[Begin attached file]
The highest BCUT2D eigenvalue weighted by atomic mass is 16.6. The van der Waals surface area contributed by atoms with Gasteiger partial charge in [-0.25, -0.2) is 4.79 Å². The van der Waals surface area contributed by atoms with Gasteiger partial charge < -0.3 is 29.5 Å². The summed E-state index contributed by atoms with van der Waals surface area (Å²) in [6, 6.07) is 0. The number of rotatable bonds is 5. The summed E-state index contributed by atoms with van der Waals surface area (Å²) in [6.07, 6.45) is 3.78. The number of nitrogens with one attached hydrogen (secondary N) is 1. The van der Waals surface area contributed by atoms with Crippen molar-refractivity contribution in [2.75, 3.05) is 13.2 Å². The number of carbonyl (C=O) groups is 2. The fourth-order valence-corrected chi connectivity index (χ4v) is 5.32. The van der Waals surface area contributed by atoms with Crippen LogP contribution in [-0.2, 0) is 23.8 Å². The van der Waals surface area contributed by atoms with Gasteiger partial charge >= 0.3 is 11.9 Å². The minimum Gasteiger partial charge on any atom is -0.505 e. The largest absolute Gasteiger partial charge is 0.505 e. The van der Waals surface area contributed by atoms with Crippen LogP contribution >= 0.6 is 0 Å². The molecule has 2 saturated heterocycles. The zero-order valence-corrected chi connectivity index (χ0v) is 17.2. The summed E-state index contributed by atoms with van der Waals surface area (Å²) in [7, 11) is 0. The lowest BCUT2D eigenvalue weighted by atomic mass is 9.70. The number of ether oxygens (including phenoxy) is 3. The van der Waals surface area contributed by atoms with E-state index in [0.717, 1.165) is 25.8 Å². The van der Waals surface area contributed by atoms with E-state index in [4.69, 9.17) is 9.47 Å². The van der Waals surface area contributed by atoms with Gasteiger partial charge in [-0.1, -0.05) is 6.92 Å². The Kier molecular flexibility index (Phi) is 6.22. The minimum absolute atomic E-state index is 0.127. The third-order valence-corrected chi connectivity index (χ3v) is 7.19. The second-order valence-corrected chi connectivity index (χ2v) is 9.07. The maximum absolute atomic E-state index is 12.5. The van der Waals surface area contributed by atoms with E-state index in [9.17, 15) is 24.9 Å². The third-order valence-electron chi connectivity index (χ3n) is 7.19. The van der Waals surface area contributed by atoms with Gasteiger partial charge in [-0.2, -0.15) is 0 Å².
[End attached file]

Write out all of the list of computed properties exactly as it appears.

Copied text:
The highest BCUT2D eigenvalue weighted by atomic mass is 16.6. The van der Waals surface area contributed by atoms with Gasteiger partial charge in [-0.25, -0.2) is 4.79 Å². The van der Waals surface area contributed by atoms with Gasteiger partial charge < -0.3 is 29.5 Å². The summed E-state index contributed by atoms with van der Waals surface area (Å²) in [6, 6.07) is 0. The number of rotatable bonds is 5. The summed E-state index contributed by atoms with van der Waals surface area (Å²) in [6.07, 6.45) is 3.78. The number of nitrogens with one attached hydrogen (secondary N) is 1. The van der Waals surface area contributed by atoms with Crippen molar-refractivity contribution in [2.75, 3.05) is 13.2 Å². The number of carbonyl (C=O) groups is 2. The fourth-order valence-corrected chi connectivity index (χ4v) is 5.32. The van der Waals surface area contributed by atoms with Crippen LogP contribution in [-0.2, 0) is 23.8 Å². The van der Waals surface area contributed by atoms with Gasteiger partial charge >= 0.3 is 11.9 Å². The minimum Gasteiger partial charge on any atom is -0.505 e. The largest absolute Gasteiger partial charge is 0.505 e. The van der Waals surface area contributed by atoms with Crippen LogP contribution >= 0.6 is 0 Å². The molecule has 2 saturated heterocycles. The zero-order valence-corrected chi connectivity index (χ0v) is 17.2. The summed E-state index contributed by atoms with van der Waals surface area (Å²) in [7, 11) is 0. The lowest BCUT2D eigenvalue weighted by atomic mass is 9.70. The number of ether oxygens (including phenoxy) is 3. The van der Waals surface area contributed by atoms with E-state index in [0.717, 1.165) is 25.8 Å². The van der Waals surface area contributed by atoms with E-state index in [4.69, 9.17) is 9.47 Å². The van der Waals surface area contributed by atoms with Gasteiger partial charge in [-0.1, -0.05) is 6.92 Å². The Kier molecular flexibility index (Phi) is 6.22. The minimum absolute atomic E-state index is 0.127. The third-order valence-corrected chi connectivity index (χ3v) is 7.19. The second-order valence-corrected chi connectivity index (χ2v) is 9.07. The maximum absolute atomic E-state index is 12.5. The van der Waals surface area contributed by atoms with E-state index in [9.17, 15) is 24.9 Å². The third-order valence-electron chi connectivity index (χ3n) is 7.19. The van der Waals surface area contributed by atoms with Gasteiger partial charge in [-0.2, -0.15) is 0 Å².